Posts Tagged ‘people’

Newspaper Challenge

October 2, 2013  |  All Things Digital  |  No Comments

I knew the quality of the people would be very high. The business challenges in the newspaper industry have nothing to do with the quality of the people. These are big industry-wide trends. – Jeff Bezos , talking about the Washington Post sale on “Good Morning America” last week

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Ad Agencies Flock to MIPCOM In Search of Branded Content

September 30, 2013  |  Media Week  |  No Comments

Jeffrey Schlesinger, president of Warner Bros. Worldwide Television, first noticed the changing vibe at MIPCOM a few years back. The global programming bazaar held every fall in Cannes, France, had for decades attracted many of the same distributors and content producers—an ocean away from the business-as-usual domestic TV business. But the same tectonic changes in technology and media that disrupted domestic TV have since spilled onto the beaches of the French Riviera, opening all sorts of global business opportunities for the old guard.

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Facebook Tweaks News Feed Algorithm to Show More Relevant Ads

September 27, 2013  |  All Things Digital  |  No Comments

Facebook on Friday announced a slight change to its News Feed algorithm that aims to give greater weight to user feedback on undesirable ads. From now on, Facebook will try to show more relevant advertisements to users inside the News Feed, which may mean fewer ads delivered. Facebook’s goal for marketers, the company said, is to deliver the right ads to the people who want to see them the most, even if it means fewer ads delivered overall.

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Former BlackBerry Co-CEO Lazaridis Has Talked With PE Firms About Bid for Company

September 22, 2013  |  All Things Digital  |  No Comments

Former BlackBerry Ltd. co-Chief Executive Officer Mike Lazaridis has been talking with private-equity firms about possibly mounting a joint bid for the struggling smartphone maker, whose troubles came into even sharper relief Friday, according to people familiar with the matter. Firms Mr. Lazaridis reached out to include Blackstone Group and Carlyle Group, some of the people said. Read the rest of this post on the original site »

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Klout Quietly Launches Cinch, a Companion Q&A App

September 20, 2013  |  All Things Digital  |  No Comments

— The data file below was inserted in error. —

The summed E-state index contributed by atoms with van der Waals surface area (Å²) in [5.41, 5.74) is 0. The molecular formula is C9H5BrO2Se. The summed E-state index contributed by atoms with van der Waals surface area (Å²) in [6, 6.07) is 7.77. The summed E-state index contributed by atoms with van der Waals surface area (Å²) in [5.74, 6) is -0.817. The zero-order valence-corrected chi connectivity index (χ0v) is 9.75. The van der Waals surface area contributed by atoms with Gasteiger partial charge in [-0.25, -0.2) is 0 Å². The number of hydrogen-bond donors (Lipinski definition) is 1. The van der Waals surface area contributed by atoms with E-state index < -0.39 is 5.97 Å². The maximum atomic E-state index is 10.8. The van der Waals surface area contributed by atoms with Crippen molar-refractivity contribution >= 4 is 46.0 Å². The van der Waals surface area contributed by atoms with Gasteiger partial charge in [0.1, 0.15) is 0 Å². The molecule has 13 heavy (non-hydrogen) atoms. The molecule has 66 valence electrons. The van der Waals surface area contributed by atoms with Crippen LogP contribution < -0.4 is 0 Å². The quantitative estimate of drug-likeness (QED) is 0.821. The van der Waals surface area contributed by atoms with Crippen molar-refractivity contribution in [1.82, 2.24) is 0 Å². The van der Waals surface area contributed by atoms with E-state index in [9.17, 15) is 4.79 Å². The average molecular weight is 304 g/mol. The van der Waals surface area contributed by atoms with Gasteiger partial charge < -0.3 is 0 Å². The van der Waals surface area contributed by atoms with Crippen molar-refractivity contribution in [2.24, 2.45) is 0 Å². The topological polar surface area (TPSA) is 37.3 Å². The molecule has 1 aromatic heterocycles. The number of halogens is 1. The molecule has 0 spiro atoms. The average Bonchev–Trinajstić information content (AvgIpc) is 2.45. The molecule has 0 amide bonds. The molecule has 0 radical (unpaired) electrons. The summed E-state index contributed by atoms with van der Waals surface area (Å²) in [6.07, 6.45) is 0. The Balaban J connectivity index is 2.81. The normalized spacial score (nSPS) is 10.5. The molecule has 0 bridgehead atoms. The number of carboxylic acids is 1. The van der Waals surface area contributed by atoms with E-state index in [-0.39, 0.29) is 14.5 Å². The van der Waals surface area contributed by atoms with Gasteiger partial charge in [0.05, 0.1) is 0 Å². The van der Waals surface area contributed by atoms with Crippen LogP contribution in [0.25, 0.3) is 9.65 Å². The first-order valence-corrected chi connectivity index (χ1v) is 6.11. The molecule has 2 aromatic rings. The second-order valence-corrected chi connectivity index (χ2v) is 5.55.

Klout really wants to make you care about your online influence. That’s in part why the company has, with little fanfare, pushed out Cinch , an iOS application that pairs questions asked by users with other “experts” on certain topics, based on their amount of knowledge of the area in question. The idea is basically leveraging the value of Klout’s flagship product, which purports to rank people in terms their influence in certain areas. I, for instance, tweet a whole bunch about Facebook and Twitter as companies, so it would make sense for a product like Cinch to pair a person’s Facebook-related questions with my answers. I can’t tell you how well Klout’s pairing abilities are, because I haven’t seen it done yet. But in The Next Web’s initial testing it seems to work well enough. The whole point, it seems, is to prove to consumers that, yes, Klout does indeed have a consumer value outside of know how “cool” you are online. As I’ve long argued, Klout’s justification as a business intelligence service seems like an easy argument; if a brand can identify the people who matter that tweet and share about a product, that brand will be able to monitor and ultimately court these high-profile users. I’m not sure how well this whole Cinch thing will go, and it seems to still be in an early testing phase, just as Klout’s “Experts” program was when it launched in a limited capacity in May. I’ll be keeping an eye on it for a wider release.

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CrowdStrike Lands $30 Million Series B Led by Accel Partners

September 9, 2013  |  All Things Digital  |  No Comments